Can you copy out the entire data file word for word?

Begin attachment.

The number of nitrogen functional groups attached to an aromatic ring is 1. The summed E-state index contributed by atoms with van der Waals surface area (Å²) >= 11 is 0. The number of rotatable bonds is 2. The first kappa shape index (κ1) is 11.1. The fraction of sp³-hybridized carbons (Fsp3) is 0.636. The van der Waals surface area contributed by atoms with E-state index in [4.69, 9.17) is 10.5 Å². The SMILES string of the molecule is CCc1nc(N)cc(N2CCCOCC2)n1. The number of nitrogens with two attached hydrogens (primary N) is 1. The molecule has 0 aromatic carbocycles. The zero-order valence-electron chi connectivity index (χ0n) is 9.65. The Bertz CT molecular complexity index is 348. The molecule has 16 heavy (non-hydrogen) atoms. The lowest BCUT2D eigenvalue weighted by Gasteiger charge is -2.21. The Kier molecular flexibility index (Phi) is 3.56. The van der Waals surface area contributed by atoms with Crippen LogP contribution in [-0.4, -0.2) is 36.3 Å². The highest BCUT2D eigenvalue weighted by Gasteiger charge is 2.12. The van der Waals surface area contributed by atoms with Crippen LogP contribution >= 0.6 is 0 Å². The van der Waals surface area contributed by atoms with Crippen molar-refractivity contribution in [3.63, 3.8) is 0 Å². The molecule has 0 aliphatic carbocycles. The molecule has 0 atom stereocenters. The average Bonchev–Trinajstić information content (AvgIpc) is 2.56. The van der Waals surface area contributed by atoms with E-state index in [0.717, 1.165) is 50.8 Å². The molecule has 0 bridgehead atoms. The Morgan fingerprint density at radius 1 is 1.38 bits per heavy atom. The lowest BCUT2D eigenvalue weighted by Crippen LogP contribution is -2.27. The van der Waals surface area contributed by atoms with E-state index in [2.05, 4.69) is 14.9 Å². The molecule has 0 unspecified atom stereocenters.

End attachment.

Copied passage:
The number of nitrogen functional groups attached to an aromatic ring is 1. The summed E-state index contributed by atoms with van der Waals surface area (Å²) >= 11 is 0. The number of rotatable bonds is 2. The first kappa shape index (κ1) is 11.1. The fraction of sp³-hybridized carbons (Fsp3) is 0.636. The van der Waals surface area contributed by atoms with E-state index in [4.69, 9.17) is 10.5 Å². The SMILES string of the molecule is CCc1nc(N)cc(N2CCCOCC2)n1. The number of nitrogens with two attached hydrogens (primary N) is 1. The molecule has 0 aromatic carbocycles. The zero-order valence-electron chi connectivity index (χ0n) is 9.65. The Bertz CT molecular complexity index is 348. The molecule has 16 heavy (non-hydrogen) atoms. The lowest BCUT2D eigenvalue weighted by Gasteiger charge is -2.21. The Kier molecular flexibility index (Phi) is 3.56. The van der Waals surface area contributed by atoms with Crippen LogP contribution in [-0.4, -0.2) is 36.3 Å². The highest BCUT2D eigenvalue weighted by Gasteiger charge is 2.12. The van der Waals surface area contributed by atoms with Crippen LogP contribution >= 0.6 is 0 Å². The van der Waals surface area contributed by atoms with Crippen molar-refractivity contribution in [3.63, 3.8) is 0 Å². The molecule has 0 aliphatic carbocycles. The molecule has 0 atom stereocenters. The average Bonchev–Trinajstić information content (AvgIpc) is 2.56. The van der Waals surface area contributed by atoms with E-state index in [0.717, 1.165) is 50.8 Å². The molecule has 0 bridgehead atoms. The Morgan fingerprint density at radius 1 is 1.38 bits per heavy atom. The lowest BCUT2D eigenvalue weighted by Crippen LogP contribution is -2.27. The van der Waals surface area contributed by atoms with E-state index in [2.05, 4.69) is 14.9 Å². The molecule has 0 unspecified atom stereocenters.